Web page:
*pre-emptive celebratory nipple tassle jiggle* - Sean Ewington
In fact the possibilities of C#, VB.Net and C++.Net (known as Visual C++ too) are equal for a MS developer. But: If you learn VisualC++ you are able switch later to "normal" C++, improve your knowledge and do e.g. hardware-near programming. IMO VisualC++ improves your value as a developer more than the other languages and if you are able to do VisualC++ programming is writing C# code not a big deal because there are only a few differences.
VBA is just important for basic Macro programming within MS Office so some basic knowledge there wouldn't be too bad.
Panic, Chaos, Destruction. My work here is done.
Drink. Get drunk. Fall over - P O'H
OK, I will win to day or my name isn't Ethel Crudacre! - DDEthel Crudacre
I cannot live by bread alone. Bacon and ketchup are needed as well. - Trollslayer
Have a bit more patience with newbies. Of course some of them act dumb - they're often *students*, for heaven's sake - Terry Pratchett
Does learning yet another way to use .NET really get you anywhere?
Maybe learning a new framework (or, dare I say, platform?) would be more beneficial. Expanding horizons and all. It wouldn't hurt to be less career dependent on the future of .NET. But regardless of that, you're likely to encounter some ideas and practices that improve your .NET programming.
Barring that, TypeScript looks promising and is a good gateway to what the rest of the world is doing on the web.
Yep, methinks so too. You're better off being able to jump to anything else than simply learn a new interface into DotNet. From past experience, MS's libraries don't last for much more than 10 years - if they're used a lot, unlike stuff such as SilverLight
So the much more pertinent question is: What new set of libs should you be on the lookout for. And then you can relax and learn some weird programming concepts (try the strangest language you can find - by all means) to make you a better programmer instead of someone who knows how to look into DotNet from a different angle .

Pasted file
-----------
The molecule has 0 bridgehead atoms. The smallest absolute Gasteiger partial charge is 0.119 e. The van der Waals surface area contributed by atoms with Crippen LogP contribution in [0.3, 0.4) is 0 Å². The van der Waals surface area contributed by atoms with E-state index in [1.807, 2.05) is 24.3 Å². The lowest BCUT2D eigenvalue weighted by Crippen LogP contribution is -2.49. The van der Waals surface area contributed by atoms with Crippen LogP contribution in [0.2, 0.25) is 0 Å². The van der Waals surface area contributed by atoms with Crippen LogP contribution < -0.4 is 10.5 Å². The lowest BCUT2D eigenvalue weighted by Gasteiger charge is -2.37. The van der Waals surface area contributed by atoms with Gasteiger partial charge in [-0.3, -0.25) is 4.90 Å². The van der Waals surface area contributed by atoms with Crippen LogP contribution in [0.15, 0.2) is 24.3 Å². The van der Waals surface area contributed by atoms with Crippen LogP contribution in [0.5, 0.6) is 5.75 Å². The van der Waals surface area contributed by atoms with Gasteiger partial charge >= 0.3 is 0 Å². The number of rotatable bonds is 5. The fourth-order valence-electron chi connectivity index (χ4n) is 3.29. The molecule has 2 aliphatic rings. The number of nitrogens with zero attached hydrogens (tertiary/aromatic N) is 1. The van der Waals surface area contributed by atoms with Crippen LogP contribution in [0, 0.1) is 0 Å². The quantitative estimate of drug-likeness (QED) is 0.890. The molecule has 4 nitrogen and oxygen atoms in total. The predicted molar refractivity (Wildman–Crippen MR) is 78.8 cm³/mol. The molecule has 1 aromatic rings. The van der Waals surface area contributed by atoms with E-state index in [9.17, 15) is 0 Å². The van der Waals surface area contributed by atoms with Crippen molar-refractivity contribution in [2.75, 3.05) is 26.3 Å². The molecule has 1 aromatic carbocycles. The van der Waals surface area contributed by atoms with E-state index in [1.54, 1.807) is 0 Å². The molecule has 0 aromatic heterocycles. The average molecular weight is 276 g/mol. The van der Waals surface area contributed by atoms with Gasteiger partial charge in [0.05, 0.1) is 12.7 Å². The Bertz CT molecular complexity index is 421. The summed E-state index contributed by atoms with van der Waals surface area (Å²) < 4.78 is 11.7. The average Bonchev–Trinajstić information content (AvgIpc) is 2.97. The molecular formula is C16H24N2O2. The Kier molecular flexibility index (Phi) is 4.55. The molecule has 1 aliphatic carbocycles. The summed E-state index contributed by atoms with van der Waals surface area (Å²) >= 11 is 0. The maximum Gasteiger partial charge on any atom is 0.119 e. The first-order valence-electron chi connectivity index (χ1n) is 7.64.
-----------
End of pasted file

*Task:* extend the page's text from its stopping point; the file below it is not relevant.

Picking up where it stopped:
I'd recommend Lisp & C to start off with. Those 2 would probably give you a grounding for absolutely all possible concepts yet devised in the entire programming field. Thereafter learn languages for fun. Try to make something for another system (e.g. Linux / Mac / Android / etc. etc. etc.) Try to make same portable - to work on any system with only a re-compile at worst!
Once you can do all that, you've literally covered all your bases, no way you will get a curve-ball in the head
Functional language, yes, C, meh. Unmanaged C++ is probably better than C, you'll learn most of the same fun as C and know the most likely language used to solve problems that don't fit C# and VB* well. After those, as irneb suggests, do some dev for another system. I recommend some mobile development, and android in particular, because its new libs, language, IDE, application model, execution environment, product mentality, etc. all rolled into one.
We can program with only 1's, but if all you've got are zeros, you've got nothing.
I think Microsoft is going to loose it, and will be bankrupt in a few years
So, move outside the MS world... I am a .NET developer myself, but am considering moving to Java or something like that...
Currently MS is messing up everything they touch.. i expect Android to take over the complete desktop world as well... like they already did with the phones, tables..browser.. and so..or are you honestly telling me you still use IE or outlook?